Insects, Clothing Inventions and Colonial Legacies
One of the topics we’ve been exploring at POP concerns how clothing inventions mediate/shape/reflect relations between humans and animals. Originally, what we had expected to find were designs for activities such as hunting, farming and caring for/playing with domesticated animals. And indeed, these types of clothing exist in the patent archive.
Yet, we kept coming across lots of patents that were concerned with an entirely different species: insects. And what was even more striking than the sheer number of patents on insect-protective clothing in the archive was the language that inventors used in the description.
Insects were called “the enemy with many faces”, and seemed to be constantly “attacking”, “annoying” and “tormenting” humans and, as a result, special measures were needed to “protect” and “shield” humans.
We were also struck by how few of the patents mention health concerns as a key reason for why insect protection is necessary. Rather, inventors across the 200 years of the dataset and from all parts of the world, including the US, Canada, Mexico, Europe, Russia, Japan, China and Australia, seem to agree that insects are a problem and one that needs to be fixed.
While we start with patents, our research extends into related archives and ideas. We’ve been exploring the changing nature of the risks and threats posed by insects in relation to socio-political happenings and cultural beliefs. For instance, in 19th-century UK, the presence of the house fly was linked to ideas about class, cleanliness, and propriety.
In the beginning of the 20th century, it is also evident from newspapers that people were aware of how illnesses could be transmitted through flies and mosquitoes. More so, insects are deeply linked to colonial exploration and expansion.
Insects bothered and pained the bodies of colonists, explorers and settlers as well as their livestock. They also destroyed crops. But interestingly, patents in the archive are for all types of bodies and activities: for people who are sedentary or sleeping; for active people like hunters, fishermen or soldiers; for women walking about or sitting in a garden; for children; for labourers.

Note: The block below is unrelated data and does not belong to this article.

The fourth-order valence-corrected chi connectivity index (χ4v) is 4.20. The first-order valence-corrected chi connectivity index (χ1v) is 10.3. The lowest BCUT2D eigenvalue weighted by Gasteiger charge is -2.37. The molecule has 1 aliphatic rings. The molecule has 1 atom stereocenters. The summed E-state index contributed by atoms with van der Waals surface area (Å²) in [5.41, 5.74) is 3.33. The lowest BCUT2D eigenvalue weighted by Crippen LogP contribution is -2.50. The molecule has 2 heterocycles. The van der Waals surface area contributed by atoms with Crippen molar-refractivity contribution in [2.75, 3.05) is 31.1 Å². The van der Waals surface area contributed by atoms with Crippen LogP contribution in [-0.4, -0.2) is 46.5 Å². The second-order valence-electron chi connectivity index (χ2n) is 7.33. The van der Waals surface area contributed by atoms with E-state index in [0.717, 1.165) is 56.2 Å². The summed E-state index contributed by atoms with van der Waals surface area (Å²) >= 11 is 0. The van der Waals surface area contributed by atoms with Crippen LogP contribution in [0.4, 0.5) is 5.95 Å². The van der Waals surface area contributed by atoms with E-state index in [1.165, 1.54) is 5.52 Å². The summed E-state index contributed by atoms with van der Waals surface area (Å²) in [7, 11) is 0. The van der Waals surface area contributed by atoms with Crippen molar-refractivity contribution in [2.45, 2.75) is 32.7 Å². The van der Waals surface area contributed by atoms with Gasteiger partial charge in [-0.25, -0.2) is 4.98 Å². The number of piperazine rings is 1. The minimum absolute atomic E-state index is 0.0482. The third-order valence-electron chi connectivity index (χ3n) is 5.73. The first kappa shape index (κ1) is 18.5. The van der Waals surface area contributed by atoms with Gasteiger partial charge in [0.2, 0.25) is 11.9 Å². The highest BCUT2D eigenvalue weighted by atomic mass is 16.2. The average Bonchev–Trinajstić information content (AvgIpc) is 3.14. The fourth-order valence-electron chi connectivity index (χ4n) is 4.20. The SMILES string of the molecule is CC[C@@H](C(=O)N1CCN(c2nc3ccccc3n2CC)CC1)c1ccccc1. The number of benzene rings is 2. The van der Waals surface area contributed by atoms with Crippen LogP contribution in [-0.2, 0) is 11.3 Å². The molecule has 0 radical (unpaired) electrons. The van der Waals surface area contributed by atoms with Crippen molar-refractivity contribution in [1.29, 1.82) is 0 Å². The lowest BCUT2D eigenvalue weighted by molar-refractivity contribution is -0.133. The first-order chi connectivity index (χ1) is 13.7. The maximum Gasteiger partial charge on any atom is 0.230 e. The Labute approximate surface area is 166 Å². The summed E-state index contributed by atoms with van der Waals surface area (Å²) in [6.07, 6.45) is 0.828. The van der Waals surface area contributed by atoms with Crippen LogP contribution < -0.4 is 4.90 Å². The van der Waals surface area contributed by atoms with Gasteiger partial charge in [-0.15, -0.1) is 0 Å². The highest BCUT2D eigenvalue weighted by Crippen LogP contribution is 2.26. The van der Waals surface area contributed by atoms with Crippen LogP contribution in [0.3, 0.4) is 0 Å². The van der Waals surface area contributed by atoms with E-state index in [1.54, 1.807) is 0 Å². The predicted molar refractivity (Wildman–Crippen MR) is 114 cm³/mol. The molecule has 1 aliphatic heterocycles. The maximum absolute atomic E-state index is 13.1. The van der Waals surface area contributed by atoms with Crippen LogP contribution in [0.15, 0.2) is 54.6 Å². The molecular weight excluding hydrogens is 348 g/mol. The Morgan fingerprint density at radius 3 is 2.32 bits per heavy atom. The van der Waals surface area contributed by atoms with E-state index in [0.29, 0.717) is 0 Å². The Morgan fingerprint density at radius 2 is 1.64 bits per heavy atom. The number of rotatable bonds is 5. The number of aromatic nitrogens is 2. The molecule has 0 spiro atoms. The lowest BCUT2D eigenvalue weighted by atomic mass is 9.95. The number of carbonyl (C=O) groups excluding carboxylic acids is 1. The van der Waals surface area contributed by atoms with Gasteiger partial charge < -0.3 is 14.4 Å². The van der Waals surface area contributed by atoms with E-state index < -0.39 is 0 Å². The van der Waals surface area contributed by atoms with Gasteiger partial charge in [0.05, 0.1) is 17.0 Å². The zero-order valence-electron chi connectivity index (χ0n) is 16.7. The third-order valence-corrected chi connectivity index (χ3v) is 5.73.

Across those categories, the patents echo dominant colonial discourses that connect insects (and the various environments in which they occur) with the ‘uncivil other’ and ideas of tropical excess, decay and death as well as fears of impurity and class transgression in the homeland (Sheller, 2012; Davie, 2017).
Clothing locals was considered a critical part of the civilizing mission – clothing in this sense is a colonial technology for ‘civilising’. To have these clothing inventions in the patent archive, which is ultimately part of a Eurocentric colonial system, reinforces the role of clothing as a technology used by colonisers to dominate indigenous folks.
Researching insect-protective clothing inventions then, is not so much about acts of citizenship that are subversive or resistant, but offers instead a critical and important engagement with the colonial legacy of the patent archive and the concept of citizenship more broadly.
While we start with patents, our research extends into related archives and ideas.
Kat and I are currently preparing a talk about this work-in-progress topic to present in mid-May at a workshop organized by PASSIM, an exciting ERC funded research project that explores Patents as Scientific Information, 1895–2020. The project is led by Eva Hemmungs Wirtén, Linköping University, Sweden and they are hosting a workshop titled ‘Patents in the Service of War and Peace’.
We are very much looking forward to presenting in front of an interdisciplinary audience and to having stimulating discussions. We are also in the process of finalizing a journal article on the topic.